For the NFL draft you can expect to hear Mel Kiper Jr. question whether a team should draft for need or the best player available. The same strategic approach is often considered for the NBA draft. Team need is virtually never considered in the MLB draft, where present need at the major league level cannot be met through the draft.
It is also noteworthy that under the current collective bargaining agreement, international players are not eligible for the MLB draft. That will not change for at least the next few years and, unlike the NBA, could create a slew of issues if international players were subject to the MLB draft in the future. Therefore, unlike the NBA and certainly the NFL, the top prospects eligible to be drafted for baseball do not necessarily represent baseball’s true top future prospects. This is particularly true given the dominance of the Latin American players who are not eligible for the MLB draft. In the United States, baseball may be that National Pastime but in the Latin American countries, it is the national obsession.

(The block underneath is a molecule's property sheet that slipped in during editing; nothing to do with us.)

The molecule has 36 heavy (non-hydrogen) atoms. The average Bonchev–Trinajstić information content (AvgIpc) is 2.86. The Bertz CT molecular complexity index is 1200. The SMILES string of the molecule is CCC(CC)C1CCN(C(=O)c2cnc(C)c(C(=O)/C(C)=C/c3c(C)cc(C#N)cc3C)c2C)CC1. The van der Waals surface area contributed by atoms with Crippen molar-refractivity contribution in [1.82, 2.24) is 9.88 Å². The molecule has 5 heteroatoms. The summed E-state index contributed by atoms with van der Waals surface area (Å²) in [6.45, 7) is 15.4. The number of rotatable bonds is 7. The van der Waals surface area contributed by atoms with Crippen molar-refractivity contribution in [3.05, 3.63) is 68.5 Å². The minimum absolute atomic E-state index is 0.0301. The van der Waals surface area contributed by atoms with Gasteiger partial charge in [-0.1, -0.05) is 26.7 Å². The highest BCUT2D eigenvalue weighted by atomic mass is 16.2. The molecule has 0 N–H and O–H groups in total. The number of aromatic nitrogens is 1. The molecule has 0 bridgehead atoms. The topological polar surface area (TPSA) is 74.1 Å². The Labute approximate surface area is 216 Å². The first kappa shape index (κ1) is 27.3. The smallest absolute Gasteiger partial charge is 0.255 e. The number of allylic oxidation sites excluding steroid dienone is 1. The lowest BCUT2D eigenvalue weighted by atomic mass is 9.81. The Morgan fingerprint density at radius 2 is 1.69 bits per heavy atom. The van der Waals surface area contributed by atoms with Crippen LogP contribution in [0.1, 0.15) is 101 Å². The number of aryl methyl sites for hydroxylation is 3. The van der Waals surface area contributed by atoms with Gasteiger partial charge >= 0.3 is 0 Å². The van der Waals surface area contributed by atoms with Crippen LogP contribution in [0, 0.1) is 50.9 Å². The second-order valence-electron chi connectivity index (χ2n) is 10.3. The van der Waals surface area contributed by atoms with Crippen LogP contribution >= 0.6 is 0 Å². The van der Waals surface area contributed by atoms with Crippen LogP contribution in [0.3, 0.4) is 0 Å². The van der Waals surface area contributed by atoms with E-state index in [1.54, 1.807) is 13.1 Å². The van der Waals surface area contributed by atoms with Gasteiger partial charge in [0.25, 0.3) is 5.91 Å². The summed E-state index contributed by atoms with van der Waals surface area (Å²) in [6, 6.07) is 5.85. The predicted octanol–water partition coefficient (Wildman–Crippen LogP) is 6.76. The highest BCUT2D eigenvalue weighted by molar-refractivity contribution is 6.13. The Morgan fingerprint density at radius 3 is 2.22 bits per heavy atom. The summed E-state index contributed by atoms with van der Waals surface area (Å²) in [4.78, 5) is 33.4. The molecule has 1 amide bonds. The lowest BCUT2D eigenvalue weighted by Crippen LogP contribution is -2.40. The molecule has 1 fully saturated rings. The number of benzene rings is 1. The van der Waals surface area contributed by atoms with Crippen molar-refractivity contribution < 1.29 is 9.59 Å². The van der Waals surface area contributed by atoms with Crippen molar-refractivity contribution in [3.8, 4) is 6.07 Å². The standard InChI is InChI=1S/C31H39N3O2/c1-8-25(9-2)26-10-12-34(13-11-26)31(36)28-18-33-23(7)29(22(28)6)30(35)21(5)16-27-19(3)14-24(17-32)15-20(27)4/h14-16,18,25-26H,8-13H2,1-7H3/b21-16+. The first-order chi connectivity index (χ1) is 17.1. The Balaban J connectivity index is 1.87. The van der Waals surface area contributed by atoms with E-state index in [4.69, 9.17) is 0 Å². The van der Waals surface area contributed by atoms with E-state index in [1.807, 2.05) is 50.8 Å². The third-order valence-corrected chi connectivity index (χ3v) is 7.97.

So, let me see if I can spark at least some interest in this week’s Major League Baseball Draft. I have called upon Alex Trebek for a fictitious round of Baseball Jeopardy.
Alex Trebek: Today’s category—MLB Draft. And players, be sure that you respond in the form of a question. Let’s play.
Contestant #1: I’ll take MLB Draft for $100, Alex.